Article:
Exhaust fumes from cars and trucks, along with natural plant odors, can make it hard for pollinating moths to find flowers, researchers say.
Because the calories from feeding off a flower fuel only 15 minutes of flight, as is the case with the tobacco hornworm moth, being misled costs a pollinator energy and time.
“Local vegetation can mask the scent of flowers because the background scents activate the same moth olfactory channels as floral scents,” says Jeffrey Riffell, assistant professor of biology at University of Washington.
“Plus the chemicals in these scents are similar to those emitted from exhaust engines and we found that pollutant concentrations equivalent to urban environments can decrease the ability of pollinators to find flowers.”
For a new study, published in Science, researchers used a chemical detection device called a proton-transfer reaction mass spectrometer (PTR-MS) to track the odors emitted by flowers in the wild just as moths might encounter them.
With wingspans of 4 inches, adult Manduca sexta moths can travel up to 80 miles in an evening looking for food and mates.
“This is the first significant example of powerful mass spectrometry used to provide information to explain an olfactory environment,” says Leif Abrell, a associate research scientist in the soil, water, and environmental sciences department at University of Arizona, who studied floral odor plumes in a creosote bush habitat in the Santa Rita Experimental Range southeast of Tucson, Arizona.
Noses like dogs
Kolby Jardine, a postdoctoral fellow at University of Arizona at the time of the study and now a scientist in the Climate Sciences Department of the Lawrence Berkeley National Laboratory, assisted Abrell in using PTR-MS, which helped identify the chemical components of the environment.
“As an organic chemist interested in natural products and chemical communication, I am very excited to see PTR-MS applied to the discipline of olfactory ecology and chemical communication in the gas phase,” Abrell says.
“Nature can be complex, but an urban environment is a whole other layer on top of that,” Riffell says. “These moths are not important pollinators in urban environments, but these same volatiles from vehicles may affect pollinators like honeybees or bumblebees, which are more prevalent in many urban areas.”
The moths are about equivalent to dogs in their ability to detect scents and both are several thousand times more skillful than humans.
‘Swamped out’ scents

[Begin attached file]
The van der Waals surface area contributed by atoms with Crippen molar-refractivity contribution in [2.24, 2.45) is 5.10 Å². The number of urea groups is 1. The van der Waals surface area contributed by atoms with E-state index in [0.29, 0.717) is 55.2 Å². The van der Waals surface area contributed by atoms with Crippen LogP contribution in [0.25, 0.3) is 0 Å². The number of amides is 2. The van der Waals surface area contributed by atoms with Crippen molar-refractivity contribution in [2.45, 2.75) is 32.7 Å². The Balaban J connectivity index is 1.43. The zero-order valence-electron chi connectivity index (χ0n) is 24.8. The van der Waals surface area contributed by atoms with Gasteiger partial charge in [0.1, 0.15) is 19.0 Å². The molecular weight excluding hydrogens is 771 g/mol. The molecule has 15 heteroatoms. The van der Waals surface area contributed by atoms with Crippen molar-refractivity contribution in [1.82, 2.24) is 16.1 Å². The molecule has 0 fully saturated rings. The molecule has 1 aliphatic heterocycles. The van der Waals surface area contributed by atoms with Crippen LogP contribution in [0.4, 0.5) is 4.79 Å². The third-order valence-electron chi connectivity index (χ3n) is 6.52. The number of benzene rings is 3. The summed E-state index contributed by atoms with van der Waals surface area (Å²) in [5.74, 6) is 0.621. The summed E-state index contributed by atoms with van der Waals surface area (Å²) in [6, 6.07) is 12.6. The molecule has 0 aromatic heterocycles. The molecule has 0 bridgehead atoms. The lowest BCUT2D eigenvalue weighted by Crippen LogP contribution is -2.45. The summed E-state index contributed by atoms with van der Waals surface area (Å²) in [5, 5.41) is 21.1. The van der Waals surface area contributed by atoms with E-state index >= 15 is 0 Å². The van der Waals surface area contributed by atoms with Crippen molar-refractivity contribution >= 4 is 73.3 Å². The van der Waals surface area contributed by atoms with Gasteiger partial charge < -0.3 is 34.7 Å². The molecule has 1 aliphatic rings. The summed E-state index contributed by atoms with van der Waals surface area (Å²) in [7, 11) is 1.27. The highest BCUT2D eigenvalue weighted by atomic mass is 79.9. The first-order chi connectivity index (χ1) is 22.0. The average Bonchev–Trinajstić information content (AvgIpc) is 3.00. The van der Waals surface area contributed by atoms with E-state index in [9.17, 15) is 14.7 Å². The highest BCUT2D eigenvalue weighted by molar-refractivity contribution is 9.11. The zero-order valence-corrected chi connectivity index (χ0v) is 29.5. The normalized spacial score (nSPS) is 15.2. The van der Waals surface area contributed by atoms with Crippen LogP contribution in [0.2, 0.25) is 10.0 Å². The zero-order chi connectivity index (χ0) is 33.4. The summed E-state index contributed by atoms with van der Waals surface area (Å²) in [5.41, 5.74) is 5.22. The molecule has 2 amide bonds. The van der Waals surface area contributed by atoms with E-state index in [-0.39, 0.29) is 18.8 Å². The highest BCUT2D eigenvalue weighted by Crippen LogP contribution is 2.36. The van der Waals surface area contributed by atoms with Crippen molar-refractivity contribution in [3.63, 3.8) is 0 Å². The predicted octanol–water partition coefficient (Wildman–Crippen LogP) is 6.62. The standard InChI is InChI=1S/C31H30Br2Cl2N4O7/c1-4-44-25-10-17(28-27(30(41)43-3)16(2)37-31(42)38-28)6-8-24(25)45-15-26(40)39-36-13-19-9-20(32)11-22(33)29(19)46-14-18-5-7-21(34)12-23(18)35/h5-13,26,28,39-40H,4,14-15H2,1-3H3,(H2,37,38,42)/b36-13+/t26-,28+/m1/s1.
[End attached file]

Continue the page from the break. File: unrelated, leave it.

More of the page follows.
In the Southwest, where the fieldwork took place, the moth navigates to and pollinates the white trumpetlike blossoms of Sacred Datura, or Datura wrightii.
The moths can detect and home in on flowers hundreds of yards away if there aren’t too many competing scents. In the Southwest, moths in search of Sacred Datura can be hindered because the flowers often grow in dense stands of creosote bush.
Despite having “creosote” as part of its name—creosote being a component of tar—the plant actually smells like almonds and cherry soda and emits some of the same aromatic volatiles as Sacred Datura.
Even while sampling in the desert environment the scientists found the odors the moths were seeking could be “swamped out” by the natural vegetation, Riffell says.
Back in the lab, using a wind tunnel and computer-controlled odor stimulus system, the moths in free flight were tested to see just how finely they could discern different frequencies of Sacred Datura odor as well as mixes of background odors from creosote bushes.
The neuron pathways activated in the moths were tracked by inserting a 16-channel electrode into the moth’s antennal lobe, where the moth processes odor information from its antennae.
To analyze the neural recordings the researchers developed an odor-recognition data classifier and computational model that allowed them to compare the recognition scores between the natural flower scents and those embedded with various backgrounds.
The computational analysis showed results that were remarkably similar to those in the wind tunnel: Backgrounds scents significantly modified the representation of the flower odor, and altered the neural perception of the flower.
The scientists were surprised that scents that were only loosely similar to ones attractive to moths, such as those from auto and truck exhaust, also misled them.
“We’d assumed that the moth’s ability to smell the flowers would be more specific. Instead, other volatiles also activated those same olfactory pathways,” Riffell says.
“Beyond our work with moths, we’d also like to see if these volatiles affect other pollinators, like honeybees. Such work could provide insight into whether urban emissions affect pollinators in farms neighboring urban centers.”
The University of Washington funded the work.
Source: University of Arizona